Research on Natural Pesticides in Traditional Agriculture - 中欧社会论坛 - China Europa Forum

Research on Natural Pesticides in Traditional Agriculture

Authors: Xu Rui

Date: octobre 2007

Published by Popular Science of Pest Control

Natural pesticide is folk knowledge, it is different from modern science and technology. It is created by the indigenous people, or farmers, and not scientists. Therefore natural pesticide is different from modern science and technology in aspects such as dissemination, use and protection of intellectual property rights. It has its own features and dissemination method. The rational components of traditional indigenous knowledge could be the source or prototype for modern science and technology.

China is the first documented country which uses insecticidal plants. According to the Rites of Zhou, one of three ancient ritual texts in Confucianism, people have used the Rhizome of Mioga Ginger and the toxic star anise over 3,000 years ago to remove pests on human body and storage pests. Till the Warring State period in the third century BC, due to the continuous growth in experience, over 200 drugs have been developed. By the Eastern Han dynasty (approximately 220 BC) when the first drug monograph Shen Nong’s Herbal Classic was produced, 365 drugs have been documented. During the Ming dynasty, Li Shizhen’s masterpiece on Chinese herbal medicine, Compendium of Materia Medica documented 1,892 types of drugs, including many herbs with insecticidal effect such as Stemona tuberosa, genkwa, veratridine, Euphorbia jolkinii and Derris roots. By the 1950s in the 20th century, in order to compensate for the insufficient use of pesticide to control pests, a national natural pesticide survey was conducted and a comprehensive and detailed introduction to China’s insecticidal plants was compiled by the then Chinese Natural Pesticide Editorial Committee in the book China’s Natural Pesticides. The book documents 220 insecticidal plants from 86 divisions, 19 types of soil minerals and other natural pesticides. Through the arrangement of documented formulations of over 260 natural pesticides, we discovered that the traditional knowledge applied in pest control is diverse and rich. Not only can it be used to prevent various crop pests, it can also be used to prevent various diseases in livestock, poultry and fish. Apart from producing the same effects as synthetic pesticides (contact killing, poisoning, fumigation), it also has other unique effects (antifeedant effect, repellent effect, ovicidal, infertility, etc.). For example, it interferes the growth of pests, causes prolonged larval stages, resulting in the increase in adverse natural effects; it can reduce the ratio of pests; and it reduces the population of insects over winter.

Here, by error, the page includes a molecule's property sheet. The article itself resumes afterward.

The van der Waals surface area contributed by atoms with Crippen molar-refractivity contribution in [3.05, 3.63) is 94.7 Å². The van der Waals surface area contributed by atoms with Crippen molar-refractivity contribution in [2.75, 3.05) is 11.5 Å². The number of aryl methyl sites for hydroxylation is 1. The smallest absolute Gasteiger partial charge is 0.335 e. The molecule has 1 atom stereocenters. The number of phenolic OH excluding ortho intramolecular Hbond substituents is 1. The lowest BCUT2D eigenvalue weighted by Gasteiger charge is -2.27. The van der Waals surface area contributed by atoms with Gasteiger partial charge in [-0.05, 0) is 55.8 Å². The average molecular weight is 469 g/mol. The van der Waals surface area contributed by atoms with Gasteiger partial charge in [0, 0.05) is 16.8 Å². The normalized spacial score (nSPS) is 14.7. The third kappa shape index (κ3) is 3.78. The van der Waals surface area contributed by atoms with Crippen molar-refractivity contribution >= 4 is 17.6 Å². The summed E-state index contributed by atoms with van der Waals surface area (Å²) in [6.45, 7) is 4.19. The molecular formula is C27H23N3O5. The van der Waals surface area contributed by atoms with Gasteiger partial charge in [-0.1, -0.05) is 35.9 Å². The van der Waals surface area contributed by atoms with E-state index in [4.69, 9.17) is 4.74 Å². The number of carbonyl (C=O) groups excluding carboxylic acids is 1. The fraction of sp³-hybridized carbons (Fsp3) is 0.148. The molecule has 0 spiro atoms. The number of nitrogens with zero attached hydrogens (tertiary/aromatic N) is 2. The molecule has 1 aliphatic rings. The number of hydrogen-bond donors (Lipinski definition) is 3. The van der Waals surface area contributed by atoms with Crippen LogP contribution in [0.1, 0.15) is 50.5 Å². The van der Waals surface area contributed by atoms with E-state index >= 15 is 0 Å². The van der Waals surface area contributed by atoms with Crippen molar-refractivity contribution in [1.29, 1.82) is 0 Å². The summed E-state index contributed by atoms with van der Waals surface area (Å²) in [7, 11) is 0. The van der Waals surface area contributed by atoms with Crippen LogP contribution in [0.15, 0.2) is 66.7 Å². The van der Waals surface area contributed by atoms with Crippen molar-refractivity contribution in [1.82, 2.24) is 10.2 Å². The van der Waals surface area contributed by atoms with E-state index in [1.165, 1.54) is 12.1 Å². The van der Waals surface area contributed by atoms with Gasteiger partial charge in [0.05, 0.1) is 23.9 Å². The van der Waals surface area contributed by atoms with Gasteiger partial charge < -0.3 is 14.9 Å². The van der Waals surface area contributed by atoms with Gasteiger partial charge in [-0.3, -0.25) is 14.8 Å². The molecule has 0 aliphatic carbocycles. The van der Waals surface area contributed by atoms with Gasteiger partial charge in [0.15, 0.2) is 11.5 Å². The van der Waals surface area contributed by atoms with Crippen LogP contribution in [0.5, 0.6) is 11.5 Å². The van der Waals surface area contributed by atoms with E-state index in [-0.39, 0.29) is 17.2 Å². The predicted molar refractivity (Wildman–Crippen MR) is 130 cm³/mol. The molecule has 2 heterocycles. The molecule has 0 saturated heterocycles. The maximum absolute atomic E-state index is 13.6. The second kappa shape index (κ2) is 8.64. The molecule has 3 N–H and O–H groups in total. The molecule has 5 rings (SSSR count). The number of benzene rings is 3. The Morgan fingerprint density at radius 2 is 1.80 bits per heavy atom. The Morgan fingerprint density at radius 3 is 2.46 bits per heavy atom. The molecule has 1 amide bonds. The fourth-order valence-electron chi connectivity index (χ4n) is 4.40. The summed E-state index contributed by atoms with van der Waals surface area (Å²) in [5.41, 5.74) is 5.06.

The reasonable use of natural pesticides to allow our ancient civilisation to be made known as well as to allow our future generations to benefit from it is the wish of every researcher of traditional knowledge. However, there are all kinds of problems which arise along the way:

1. Collection and dissemination

There is no specific department or agency of the collection and collation of traditional knowledge, there is a lack of uniform standards to measure the traditional knowledge and norms, and there are no ready-made scientific collecting, disseminating and intellectual property protecting methods to be adapted or adopted.

2. Scientific research

Natural pesticides are the fruits of labour of the harmonious interaction between labourers and nature. However, because these technologies are widely used locally as rural practical technologies, they are not as comprehensive and institutionalised as modern science and technology. Hence, they are often regarded as “primary or junior technology” and are being disregarded by scientists and researchers. As a result, there is a lack of assessment of the principles and meaning behind natural pesticides.

3. Farmers’ consciousness

Since the mechanism is different from chemical pesticides, home-made pesticides often only control the occurrence of pests and diseases, such as causing pests to stop feeding on crops or to cause crop damage, but they do not die. At this time, farmers are still cautious and do not want the presence of pests, so they are unwilling to use natural pesticides. They feel that natural pesticides are “troublesome, produce slow effects and are not as quick as chemical pesticides.”

4. Storage

Since the introduction of market-based agriculture and forest production systems and the emergence of commercial seeds and varieties, the local biological diversity seems to have lost its importance. The application of chemicals has reduced the need for natural resistance; youths are leaving the rural areas, resulting in a loss of valuable knowledge which cannot be passed down. The verbal form of dissemination of knowledge cannot adapt to the fast-changing society. These various factors have led to the rapid disappearance of traditional knowledge on natural pesticides.

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